Kevin Montgomery has a comforting, warm roots folk-meets-country approach to his singer-songwriter craft. "Tennessee Girl" is a perfect example as it saunters along at a lovely leisurely pace similar to Canadian Charlie Major. The fact that Trisha Yearwood lends a hand on backing vocals is just icing on the cake. But Montgomery is equally adept at creating rich haunting tales of longing and small town narratives, as he does on the nugget "Cherokee City," that falls in line with Ryan Adams and Bruce Springsteen. The meshing of these faster poppy tracks and slower ballads is perfect on the simple but gorgeous "Red-Blooded American Boy." It is a song that is anything but jingoistic and falls just outside the realm of a countrified version of the Rembrandts. "I Can't Drive You From My Mind" is perhaps a tad too soft but is beefed up by Lee Ann Womack on backing vocals. The first true highlight is the happy-go-lucky "Melrose" which seems to capture the essence of Blue Rodeo and the Gin Blossoms all at once. "Isn't it true/These are the best times we've had," he sings with the confidence of a singer with a great song to perform, resembling Neil Finn on certain notes. Finn's timbre circa Try Whistling This definitely comes to the fore on the light and stellar "Bella Bina," as the hint of Mexico and the Mavericks is just off in the distance. Just as strong, albeit geared towards radio format, is the mellow and melancholic "She Don't Wake Me Up." Montgomery rarely falters as another strong slice of Americana-cum-Steve Earle roots is heard on "Way Back When." Perhaps his biggest challenge on this album is his ambitious and worthwhile attempt in covering "No Surrender" by Bruce Springsteen. Adapting it into a slower, lengthy ballad with sparse instrumentation is to Montgomery's advantage and he does an admirable job on the number. The finale is a near perfect bit of work as Chad Cromwell's drum brushes allows it to become the slow, dirge-like waltz it should be. Montgomery's lineage is known, and he has done nothing but add to that with this pensive, soothing and wonderful series of songs.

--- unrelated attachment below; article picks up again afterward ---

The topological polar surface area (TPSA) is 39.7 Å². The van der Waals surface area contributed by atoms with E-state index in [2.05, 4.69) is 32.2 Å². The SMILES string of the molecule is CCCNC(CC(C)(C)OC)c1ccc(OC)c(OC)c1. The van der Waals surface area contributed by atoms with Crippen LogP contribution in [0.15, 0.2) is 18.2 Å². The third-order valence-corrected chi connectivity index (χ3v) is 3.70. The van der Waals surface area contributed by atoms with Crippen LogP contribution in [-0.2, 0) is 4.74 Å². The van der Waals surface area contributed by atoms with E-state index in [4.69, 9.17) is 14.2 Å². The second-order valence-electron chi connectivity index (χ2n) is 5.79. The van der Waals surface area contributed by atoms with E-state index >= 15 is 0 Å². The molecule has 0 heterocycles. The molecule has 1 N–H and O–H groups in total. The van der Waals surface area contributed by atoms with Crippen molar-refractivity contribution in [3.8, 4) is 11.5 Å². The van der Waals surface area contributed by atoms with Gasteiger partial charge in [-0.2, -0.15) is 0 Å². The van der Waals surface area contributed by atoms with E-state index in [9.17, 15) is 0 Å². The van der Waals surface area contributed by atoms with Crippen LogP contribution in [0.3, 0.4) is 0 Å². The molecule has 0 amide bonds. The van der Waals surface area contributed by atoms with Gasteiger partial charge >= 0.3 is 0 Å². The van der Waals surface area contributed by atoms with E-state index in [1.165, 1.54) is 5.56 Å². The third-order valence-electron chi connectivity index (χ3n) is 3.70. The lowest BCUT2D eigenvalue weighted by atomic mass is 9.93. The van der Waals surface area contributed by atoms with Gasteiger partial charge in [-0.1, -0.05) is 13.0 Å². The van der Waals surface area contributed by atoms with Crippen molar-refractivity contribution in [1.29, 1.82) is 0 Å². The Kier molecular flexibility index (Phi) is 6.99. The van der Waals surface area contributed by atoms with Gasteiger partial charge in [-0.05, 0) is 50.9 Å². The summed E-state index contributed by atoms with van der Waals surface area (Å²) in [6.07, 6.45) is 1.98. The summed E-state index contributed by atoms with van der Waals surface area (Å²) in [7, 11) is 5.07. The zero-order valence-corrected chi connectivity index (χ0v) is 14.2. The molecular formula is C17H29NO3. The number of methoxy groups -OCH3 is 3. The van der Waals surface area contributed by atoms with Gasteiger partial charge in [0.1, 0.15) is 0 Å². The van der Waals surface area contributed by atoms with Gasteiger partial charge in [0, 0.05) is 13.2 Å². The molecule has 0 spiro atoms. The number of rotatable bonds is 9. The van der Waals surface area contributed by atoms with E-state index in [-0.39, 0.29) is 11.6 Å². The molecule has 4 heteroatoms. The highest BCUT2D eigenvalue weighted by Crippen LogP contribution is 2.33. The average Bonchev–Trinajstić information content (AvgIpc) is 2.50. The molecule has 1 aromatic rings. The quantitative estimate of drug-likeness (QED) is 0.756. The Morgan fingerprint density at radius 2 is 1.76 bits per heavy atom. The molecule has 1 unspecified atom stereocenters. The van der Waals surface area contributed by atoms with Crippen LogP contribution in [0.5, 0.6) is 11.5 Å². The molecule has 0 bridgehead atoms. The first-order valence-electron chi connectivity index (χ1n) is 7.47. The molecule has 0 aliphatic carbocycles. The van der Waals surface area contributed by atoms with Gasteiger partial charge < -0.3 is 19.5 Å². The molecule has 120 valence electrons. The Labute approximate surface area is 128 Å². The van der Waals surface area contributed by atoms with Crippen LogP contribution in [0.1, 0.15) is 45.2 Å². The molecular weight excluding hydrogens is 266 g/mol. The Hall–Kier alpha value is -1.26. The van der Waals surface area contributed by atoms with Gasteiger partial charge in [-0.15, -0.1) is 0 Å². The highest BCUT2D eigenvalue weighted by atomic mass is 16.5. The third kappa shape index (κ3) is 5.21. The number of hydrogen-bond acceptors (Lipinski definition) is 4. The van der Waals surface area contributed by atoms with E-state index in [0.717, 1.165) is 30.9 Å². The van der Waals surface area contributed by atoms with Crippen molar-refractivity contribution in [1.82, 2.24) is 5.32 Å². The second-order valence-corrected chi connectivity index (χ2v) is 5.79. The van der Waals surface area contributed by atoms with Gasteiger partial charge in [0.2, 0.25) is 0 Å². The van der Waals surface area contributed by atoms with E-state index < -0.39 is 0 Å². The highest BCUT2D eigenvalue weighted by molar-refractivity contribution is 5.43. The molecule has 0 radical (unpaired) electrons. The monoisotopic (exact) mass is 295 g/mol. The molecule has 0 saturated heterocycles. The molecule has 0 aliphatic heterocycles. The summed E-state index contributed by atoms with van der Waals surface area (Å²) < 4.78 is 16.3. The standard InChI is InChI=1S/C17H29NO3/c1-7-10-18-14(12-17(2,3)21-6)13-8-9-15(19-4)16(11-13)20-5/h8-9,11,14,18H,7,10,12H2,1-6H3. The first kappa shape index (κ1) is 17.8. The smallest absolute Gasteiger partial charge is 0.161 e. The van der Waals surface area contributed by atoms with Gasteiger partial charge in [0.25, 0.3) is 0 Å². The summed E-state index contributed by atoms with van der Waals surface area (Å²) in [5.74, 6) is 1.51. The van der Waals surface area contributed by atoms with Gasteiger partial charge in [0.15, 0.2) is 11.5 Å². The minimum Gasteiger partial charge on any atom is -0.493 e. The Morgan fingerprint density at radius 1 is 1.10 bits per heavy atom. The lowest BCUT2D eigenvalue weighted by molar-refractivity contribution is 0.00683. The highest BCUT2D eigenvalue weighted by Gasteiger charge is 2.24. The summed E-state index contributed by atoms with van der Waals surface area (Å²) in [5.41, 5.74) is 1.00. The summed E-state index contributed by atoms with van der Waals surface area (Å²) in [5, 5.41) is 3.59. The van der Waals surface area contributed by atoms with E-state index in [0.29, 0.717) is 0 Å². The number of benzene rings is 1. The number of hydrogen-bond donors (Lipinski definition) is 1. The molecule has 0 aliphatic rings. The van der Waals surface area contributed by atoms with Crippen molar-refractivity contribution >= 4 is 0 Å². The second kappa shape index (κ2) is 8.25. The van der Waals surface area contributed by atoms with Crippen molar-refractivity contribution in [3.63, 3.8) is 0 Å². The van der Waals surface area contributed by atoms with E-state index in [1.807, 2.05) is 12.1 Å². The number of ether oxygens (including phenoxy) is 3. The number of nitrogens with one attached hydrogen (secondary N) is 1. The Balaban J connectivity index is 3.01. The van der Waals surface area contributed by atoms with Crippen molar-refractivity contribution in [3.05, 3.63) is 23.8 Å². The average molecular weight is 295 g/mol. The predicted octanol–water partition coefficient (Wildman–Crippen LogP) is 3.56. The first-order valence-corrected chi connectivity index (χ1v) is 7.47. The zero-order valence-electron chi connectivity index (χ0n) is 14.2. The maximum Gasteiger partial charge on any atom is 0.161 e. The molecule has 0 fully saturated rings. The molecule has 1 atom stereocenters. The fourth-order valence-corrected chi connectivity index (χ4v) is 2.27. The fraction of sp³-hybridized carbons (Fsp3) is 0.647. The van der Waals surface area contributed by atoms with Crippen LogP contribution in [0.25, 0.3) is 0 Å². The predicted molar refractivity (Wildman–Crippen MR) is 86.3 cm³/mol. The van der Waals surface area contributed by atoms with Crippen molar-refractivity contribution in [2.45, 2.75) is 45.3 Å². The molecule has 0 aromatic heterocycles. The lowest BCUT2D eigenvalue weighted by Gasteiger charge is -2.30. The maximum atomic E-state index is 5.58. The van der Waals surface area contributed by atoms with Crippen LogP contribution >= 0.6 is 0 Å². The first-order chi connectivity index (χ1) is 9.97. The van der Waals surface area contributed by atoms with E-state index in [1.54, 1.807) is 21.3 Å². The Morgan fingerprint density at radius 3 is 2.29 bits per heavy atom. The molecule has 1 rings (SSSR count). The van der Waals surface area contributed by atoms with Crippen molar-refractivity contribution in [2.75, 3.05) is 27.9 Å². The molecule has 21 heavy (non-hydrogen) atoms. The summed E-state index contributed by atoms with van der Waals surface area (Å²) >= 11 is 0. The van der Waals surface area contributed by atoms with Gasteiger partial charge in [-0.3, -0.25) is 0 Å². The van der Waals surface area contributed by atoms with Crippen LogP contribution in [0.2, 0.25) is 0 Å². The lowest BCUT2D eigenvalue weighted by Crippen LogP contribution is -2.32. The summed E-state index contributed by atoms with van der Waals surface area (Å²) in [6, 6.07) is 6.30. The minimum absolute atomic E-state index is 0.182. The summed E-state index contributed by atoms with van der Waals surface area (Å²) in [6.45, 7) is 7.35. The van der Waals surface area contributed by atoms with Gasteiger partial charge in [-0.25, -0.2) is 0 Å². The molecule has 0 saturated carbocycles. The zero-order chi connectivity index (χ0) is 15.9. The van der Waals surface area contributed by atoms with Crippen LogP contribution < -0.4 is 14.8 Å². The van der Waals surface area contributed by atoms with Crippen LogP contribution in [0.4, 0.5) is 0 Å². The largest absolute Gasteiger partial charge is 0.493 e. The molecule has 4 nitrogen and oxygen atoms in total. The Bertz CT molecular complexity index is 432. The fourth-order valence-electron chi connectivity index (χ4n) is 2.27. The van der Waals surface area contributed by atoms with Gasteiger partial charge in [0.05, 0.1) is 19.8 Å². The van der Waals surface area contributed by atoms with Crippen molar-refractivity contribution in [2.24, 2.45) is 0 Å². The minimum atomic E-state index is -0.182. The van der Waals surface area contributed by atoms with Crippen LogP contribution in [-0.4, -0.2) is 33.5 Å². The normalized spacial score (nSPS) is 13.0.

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AllMusic Review by Jason MacNeil